Expert Money Making Systems!
THE NATION’S MOST popular sport, football offers increasing opportunities
for profitable business betting.
On this page, our gambling etiquette expert guides you through
some potentially lucrative business ideas on football spread betting markets.
Putting UK National Lottery aside for a moment, spread betting has been the gambling success story
of the 1990s & 2000s.
And when it comes to spread betting, football is now the sport producing the highest turnover thanks
to the sheer variety of markets available.
For gamblers trying to turn a profit on our national game, sorting the wheat from the chaff is
essential. So, let’s look on football and, more importantly, consider some ways to make money from
the best of them.
Sports Booking And Dismissals
This football season has been one market produce amazing results. Sadly, it’s one concerned with
an unsavoury side of the game.
For almost every Premiership match, the spread firms produce a quote around the number of bookings and
dismissals (red card football and Yellow
card football that might take place.
Ten points are "awarded" for each booking and 25 are awarded for each sending off (only the
dismissal counts when it comes as a result of a second bookable offence).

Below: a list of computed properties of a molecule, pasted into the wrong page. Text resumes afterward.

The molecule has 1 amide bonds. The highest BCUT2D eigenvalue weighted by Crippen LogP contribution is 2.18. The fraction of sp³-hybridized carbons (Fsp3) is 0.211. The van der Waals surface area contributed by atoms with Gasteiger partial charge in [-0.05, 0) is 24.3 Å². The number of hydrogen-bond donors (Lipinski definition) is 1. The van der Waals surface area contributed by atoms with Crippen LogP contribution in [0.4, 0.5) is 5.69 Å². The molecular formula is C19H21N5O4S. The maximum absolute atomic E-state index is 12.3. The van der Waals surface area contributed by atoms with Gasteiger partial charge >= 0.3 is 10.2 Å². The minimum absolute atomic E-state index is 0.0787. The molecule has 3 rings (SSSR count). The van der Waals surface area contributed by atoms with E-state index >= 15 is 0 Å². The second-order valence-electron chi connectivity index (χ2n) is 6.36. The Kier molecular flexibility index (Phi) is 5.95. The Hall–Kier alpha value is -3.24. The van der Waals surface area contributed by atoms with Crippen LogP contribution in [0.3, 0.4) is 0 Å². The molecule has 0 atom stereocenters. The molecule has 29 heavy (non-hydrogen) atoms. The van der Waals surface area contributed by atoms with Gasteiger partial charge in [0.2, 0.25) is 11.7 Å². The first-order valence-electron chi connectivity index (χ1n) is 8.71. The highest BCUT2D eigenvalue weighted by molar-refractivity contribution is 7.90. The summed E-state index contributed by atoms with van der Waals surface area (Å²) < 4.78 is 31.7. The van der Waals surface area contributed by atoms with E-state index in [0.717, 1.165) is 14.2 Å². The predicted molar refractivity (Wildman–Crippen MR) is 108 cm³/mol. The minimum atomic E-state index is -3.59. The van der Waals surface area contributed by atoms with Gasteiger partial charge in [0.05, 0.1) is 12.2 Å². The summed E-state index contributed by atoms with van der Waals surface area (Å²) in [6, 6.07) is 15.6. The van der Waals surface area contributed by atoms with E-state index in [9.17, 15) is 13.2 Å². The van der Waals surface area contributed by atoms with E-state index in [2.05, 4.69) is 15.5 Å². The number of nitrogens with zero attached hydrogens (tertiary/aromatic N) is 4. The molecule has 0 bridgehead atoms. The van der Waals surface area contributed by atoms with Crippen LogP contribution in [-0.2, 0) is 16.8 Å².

This football season’s soaring amount of disciplinary actions transgressions has knocked the
bookies for six.
Of course, bad news for bookies means good news for punters. Some of the make-ups (the end
result) in Premiership games today have been tremendously high, with buyers consequently reaping
Remember, a punter who bets that the make-up is going to be higher than the quote is a buyer,
and who does the opposite is a seller. See panel below right for an explanation of how spread betting works.
The spread betting sports companies have been left with a major problem on this market.
On average, a typical set of Premiership matches produces make-ups of between 35 and
60 points (although some games have produced well over 100 points).
Because the spread firms need to produce their quotes around the average, they are exposed to any
buyers lucky enough to land on a match where bookings and dismissals proliferate.
Currently, regular buyers are losing relatively little on matches where the make-up is below average,
compared with the amounts they can win when the make-up is above average.
Because, here, the more points your selection wins, the more the spread-betting bookmakers has to pay out.
A good example of this occurred on Saturday October 16th. One of the top firms produced an average quote
for the following three Premiership matches, Liverpool v Chelsea, Derby v Tottenham, and Arsenal v Everton,
Let’s look at the make-up of those three games.
Liverpool v Chelsea came in at 120, Derby v Tottenham at 50 and Arsenal v Everton at 0. Thus, a buyer of